This critter is the larvae of a moth that builds a brown bag which is attached to twigs of trees. During the summer, a dark brown to black caterpillar can be found inside the bag which it carries along as it feeds on leaves. Late in August, the caterpillar pupates and in a few days the adult moth emerges to lay eggs for next year's generation.

Evergreens such as arborvitae or cedars may be severely damaged or even killed by an infestation of bagworms while deciduous trees are rarely threatened.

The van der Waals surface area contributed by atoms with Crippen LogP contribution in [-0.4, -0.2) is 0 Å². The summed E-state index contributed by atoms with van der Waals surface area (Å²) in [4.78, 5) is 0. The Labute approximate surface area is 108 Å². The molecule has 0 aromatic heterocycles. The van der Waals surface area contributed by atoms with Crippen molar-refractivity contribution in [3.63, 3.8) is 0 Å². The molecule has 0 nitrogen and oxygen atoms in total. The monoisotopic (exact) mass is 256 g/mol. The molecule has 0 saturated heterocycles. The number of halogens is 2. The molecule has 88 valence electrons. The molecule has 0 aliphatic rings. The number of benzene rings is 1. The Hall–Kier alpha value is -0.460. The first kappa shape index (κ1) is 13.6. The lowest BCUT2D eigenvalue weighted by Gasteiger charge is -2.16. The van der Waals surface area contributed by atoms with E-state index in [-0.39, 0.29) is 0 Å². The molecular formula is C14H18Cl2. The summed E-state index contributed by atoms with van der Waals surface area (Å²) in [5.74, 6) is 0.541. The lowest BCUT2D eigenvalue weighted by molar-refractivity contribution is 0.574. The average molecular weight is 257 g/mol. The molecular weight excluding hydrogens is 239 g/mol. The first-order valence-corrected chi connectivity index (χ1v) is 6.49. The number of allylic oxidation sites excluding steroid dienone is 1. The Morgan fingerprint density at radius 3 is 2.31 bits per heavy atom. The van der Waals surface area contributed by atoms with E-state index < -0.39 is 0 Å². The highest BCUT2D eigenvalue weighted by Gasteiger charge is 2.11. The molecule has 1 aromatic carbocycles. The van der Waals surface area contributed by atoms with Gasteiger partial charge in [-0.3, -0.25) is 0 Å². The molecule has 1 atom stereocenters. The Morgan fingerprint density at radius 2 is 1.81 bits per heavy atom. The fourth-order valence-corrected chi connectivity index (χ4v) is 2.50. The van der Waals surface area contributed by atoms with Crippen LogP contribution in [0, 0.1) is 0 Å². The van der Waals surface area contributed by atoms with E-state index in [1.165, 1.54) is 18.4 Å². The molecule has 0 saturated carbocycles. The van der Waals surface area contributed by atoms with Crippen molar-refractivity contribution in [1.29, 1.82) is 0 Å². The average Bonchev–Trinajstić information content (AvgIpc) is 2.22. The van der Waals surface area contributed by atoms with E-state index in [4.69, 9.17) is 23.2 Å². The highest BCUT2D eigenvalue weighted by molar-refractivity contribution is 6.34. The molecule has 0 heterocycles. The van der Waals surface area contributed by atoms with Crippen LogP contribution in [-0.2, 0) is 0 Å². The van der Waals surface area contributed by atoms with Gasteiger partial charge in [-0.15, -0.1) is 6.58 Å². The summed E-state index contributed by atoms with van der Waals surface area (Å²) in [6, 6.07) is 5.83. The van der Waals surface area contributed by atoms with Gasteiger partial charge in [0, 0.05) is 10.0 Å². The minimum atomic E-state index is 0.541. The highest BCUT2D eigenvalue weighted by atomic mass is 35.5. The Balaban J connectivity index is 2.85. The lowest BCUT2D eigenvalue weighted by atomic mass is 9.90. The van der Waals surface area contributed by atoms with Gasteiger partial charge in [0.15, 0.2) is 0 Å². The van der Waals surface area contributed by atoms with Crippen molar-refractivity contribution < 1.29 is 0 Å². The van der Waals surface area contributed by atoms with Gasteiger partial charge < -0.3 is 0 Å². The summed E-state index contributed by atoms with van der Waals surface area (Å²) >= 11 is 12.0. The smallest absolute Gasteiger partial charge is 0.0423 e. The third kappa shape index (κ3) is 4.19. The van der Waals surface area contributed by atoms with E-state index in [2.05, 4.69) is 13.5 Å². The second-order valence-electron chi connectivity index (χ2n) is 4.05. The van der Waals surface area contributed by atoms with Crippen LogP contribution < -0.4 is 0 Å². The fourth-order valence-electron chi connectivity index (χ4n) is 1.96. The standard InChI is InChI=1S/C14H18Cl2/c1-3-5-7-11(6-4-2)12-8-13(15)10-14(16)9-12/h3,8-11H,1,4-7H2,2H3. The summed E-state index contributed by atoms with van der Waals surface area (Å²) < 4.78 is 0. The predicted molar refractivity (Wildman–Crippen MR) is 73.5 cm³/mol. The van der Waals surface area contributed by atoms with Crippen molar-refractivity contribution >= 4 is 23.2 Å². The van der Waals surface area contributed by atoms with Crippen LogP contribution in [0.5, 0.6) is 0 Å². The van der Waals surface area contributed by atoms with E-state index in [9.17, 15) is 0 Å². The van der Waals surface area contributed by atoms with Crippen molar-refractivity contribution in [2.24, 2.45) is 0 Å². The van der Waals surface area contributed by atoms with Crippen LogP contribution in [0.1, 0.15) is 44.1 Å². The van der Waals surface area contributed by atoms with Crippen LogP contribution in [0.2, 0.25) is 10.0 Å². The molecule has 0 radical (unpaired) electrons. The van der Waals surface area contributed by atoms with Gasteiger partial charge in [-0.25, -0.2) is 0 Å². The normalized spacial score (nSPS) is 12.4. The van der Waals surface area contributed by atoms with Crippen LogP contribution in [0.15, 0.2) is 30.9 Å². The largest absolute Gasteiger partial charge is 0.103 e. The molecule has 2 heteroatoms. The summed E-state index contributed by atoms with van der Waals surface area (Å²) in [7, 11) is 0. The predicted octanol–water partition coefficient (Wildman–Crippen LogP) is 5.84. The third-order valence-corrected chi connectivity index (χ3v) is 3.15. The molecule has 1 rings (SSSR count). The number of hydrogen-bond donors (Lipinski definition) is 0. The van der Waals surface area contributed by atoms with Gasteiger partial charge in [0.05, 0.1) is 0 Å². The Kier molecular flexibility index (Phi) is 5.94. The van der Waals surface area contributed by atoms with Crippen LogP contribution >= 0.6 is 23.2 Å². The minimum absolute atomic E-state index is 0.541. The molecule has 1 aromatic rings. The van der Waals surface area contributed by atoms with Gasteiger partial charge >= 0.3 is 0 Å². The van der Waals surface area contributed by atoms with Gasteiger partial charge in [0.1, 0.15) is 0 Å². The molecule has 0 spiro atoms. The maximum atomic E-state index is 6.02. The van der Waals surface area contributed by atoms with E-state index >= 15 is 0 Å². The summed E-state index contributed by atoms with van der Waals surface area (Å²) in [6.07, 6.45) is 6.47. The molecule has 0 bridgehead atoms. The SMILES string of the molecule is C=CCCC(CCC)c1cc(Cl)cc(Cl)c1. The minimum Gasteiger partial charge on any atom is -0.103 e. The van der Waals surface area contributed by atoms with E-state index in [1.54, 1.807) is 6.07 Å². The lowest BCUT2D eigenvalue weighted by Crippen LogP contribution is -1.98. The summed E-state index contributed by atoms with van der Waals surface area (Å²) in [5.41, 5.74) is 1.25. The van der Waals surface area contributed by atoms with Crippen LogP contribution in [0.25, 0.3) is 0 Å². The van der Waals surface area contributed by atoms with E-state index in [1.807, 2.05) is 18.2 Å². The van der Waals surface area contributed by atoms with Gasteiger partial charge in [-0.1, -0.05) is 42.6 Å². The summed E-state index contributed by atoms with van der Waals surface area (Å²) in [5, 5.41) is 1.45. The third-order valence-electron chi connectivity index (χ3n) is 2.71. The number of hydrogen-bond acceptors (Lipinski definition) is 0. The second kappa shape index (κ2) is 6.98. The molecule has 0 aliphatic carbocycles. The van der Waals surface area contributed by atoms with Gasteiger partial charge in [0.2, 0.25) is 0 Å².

The most obvious sign is the presence of small brown bags on your plants.

 
 

Since these are true caterpillars, the biological control called Bacillus thuringiensis (Bt) is one option for control. Other insecticides are also labeled for bagworms.

If there are just a few bags on plants at reachable levels, just hand pick them and soak them in a pail of soapy water or otherwise destroy them.

Note: We have provided some general information and observations on this topic aimed at the home gardener. Before you take any serious action in your landscape, check with your state's land grant university's Cooperative Extension Service for the most current, appropriate, localized recommendations.

 

Types of Insects

"Name That Bug Page"

 

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